avoid repeating the cliched representations of bossa nova (with the exception fo Girl From Ipanema), even at the expense of omitting most of its key compositions and recordings.
Extra points for including tracks from Os Cariocas, Carlos Lyra, Agostinho dos Santos, US expatriat Lennie Dale, Silvia Telles, and Billy Blanco.

 

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Herbie Mann – Live at Newport (1963)

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I know there are quite a few people waiting for me to finish up the Marcos Valle series, but I’ve been rather busy lately. But a whole week without a blog post is just unconscionable, so here’s a quick one (while he’s away).

Herbie Mann still doesn’t get enough credit for his role in helping spread the seeds of musical cross-fertilization between the US and Brazil, nor for the amount of great players that passed through the ranks of his various ensembles. My explanation for this lack of respect hinges on the fact that by the late sixties Herbie would become obsessed with taking his shirt off for every photo op, bearing his hairy pectorals while blowing madly on his flute. And also committing the venial jazz sin of flirting too much with commercialism for the jazz critics, embracing soul, R&B, funk, rock, and disco at one time or another.

This is a very fine set of music from Herbie with his shirt still on, and a lineup that boasts Dave Pike, Willie Bobo and Patato Valdez. From Bennie Goodman to Luis Bonfa, there really isn’t a dull moment. And a ripping bossa-bop treatment of “Desafinado” is all on its own enough to make this record worth having. The solos from Herbie and Dave Pike are a world apart from the many sleepier, starchier American jazz appropriations of bossa nova’s own appropriations of American jazz. It’s as if the original Jobim/Mendonça song had a zipper, and Herbie Mann pulled the zipper all the way down, pushed the fabric inside out, stuffed it with a simulacrum of Dizzy Gillespie, pulled the zipper back up, and gave it to us all on Christmas day. Just like if you go far enough to the east you end up in the west eventually, bossa nova’s whitening of samba is baptized into Black American music and Latin Jazz by a Jew from Brooklyn.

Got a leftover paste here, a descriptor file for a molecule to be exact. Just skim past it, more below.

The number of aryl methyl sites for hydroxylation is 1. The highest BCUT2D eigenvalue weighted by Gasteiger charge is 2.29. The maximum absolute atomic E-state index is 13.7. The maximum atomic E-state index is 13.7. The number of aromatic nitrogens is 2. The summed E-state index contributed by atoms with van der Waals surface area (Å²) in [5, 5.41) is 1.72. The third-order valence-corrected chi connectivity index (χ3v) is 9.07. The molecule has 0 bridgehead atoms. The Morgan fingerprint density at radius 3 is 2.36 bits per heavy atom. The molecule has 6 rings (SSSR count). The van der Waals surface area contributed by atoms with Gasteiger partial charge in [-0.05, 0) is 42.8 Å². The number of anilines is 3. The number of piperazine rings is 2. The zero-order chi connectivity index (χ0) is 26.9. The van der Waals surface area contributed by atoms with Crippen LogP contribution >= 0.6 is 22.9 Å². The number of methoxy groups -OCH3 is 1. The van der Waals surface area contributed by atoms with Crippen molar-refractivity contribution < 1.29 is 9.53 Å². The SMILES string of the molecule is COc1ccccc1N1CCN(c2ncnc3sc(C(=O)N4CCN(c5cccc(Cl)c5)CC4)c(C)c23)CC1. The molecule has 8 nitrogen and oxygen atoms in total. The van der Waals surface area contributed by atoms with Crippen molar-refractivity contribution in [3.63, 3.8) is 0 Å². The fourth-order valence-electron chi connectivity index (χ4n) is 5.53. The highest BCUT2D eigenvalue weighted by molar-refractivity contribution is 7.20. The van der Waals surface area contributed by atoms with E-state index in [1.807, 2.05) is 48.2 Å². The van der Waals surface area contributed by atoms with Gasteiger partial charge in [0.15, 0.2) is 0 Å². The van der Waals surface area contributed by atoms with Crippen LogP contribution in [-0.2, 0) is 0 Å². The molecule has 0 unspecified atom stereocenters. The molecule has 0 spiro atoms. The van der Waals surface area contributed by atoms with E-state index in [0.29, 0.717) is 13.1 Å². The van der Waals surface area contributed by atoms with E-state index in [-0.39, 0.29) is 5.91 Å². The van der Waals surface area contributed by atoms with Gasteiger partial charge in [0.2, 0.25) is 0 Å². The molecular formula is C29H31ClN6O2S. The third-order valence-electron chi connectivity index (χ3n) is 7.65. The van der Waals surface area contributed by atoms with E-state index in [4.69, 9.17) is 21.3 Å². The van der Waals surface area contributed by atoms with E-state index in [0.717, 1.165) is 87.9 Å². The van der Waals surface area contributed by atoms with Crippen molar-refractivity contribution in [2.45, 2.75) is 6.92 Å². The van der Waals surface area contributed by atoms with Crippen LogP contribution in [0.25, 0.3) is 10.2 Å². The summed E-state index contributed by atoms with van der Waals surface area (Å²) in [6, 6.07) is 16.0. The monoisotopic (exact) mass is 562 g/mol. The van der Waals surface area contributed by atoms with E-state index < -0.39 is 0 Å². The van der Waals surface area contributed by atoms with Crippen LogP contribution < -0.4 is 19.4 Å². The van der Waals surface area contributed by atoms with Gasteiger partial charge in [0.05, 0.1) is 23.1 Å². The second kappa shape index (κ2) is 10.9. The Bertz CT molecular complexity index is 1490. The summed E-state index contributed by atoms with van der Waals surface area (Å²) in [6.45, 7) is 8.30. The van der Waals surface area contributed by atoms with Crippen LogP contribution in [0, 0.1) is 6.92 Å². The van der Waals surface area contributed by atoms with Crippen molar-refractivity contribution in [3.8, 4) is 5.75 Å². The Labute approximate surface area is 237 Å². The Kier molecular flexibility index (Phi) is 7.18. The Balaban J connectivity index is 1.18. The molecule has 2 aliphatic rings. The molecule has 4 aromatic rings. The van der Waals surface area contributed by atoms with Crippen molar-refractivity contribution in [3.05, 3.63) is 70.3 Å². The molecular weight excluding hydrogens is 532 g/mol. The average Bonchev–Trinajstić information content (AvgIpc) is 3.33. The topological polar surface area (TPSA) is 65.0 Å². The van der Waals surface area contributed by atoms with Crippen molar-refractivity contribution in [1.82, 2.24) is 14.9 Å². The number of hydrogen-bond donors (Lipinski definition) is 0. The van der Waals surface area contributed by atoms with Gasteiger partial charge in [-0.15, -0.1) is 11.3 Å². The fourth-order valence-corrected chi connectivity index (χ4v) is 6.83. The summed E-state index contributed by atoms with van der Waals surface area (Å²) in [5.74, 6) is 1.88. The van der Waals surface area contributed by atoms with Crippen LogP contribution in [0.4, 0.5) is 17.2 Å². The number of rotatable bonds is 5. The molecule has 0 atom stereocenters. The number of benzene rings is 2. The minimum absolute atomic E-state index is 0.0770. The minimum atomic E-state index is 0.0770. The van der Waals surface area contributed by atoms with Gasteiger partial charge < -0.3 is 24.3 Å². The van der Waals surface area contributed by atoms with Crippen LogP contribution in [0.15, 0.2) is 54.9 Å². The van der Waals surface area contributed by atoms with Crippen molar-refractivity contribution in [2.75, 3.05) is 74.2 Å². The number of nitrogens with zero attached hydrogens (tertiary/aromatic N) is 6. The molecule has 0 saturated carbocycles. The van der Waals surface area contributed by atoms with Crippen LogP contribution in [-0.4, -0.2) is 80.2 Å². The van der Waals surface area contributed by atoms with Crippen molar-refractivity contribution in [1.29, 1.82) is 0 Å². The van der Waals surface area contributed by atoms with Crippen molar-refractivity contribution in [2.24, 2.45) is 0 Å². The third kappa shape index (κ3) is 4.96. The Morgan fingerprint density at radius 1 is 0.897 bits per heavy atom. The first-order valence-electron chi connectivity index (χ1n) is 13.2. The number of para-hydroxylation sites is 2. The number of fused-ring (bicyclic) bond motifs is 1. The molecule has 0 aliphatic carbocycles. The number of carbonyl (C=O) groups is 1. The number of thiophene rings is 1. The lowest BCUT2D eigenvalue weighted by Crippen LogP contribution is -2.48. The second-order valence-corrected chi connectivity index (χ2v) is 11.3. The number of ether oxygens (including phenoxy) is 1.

Oh, and lots of folks are fond of pointing out that this live version of `Garota de Ipanema` (The Girl from Ipanema)was actually recorded before the Getz/Giblerto version had been released (although that version *had* been recorded by the time of the concert). Pretty cool, eh?

Elsewhere, Willie Bobo and Patato tear it up on the timbales and congas. Like they always do. I hope this whets your appetite for more from the family of Mann as I have quite a bit I’ve been meaning to share someday (including the oddball albums with Sonny Sharrock and Roy Ayers). This 2001 reissue on Wounded Bird has pretty decent sound too.

Marcos Valle – Garra (1971)

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GARRA
Marcos Valle
1971 on Odeon (MOFB 3683)

1 Jesus meu Rei
(Paulo Sergio Valle, Marcos Valle)
2 Com mais de 30
(Paulo Sergio Valle, Marcos Valle)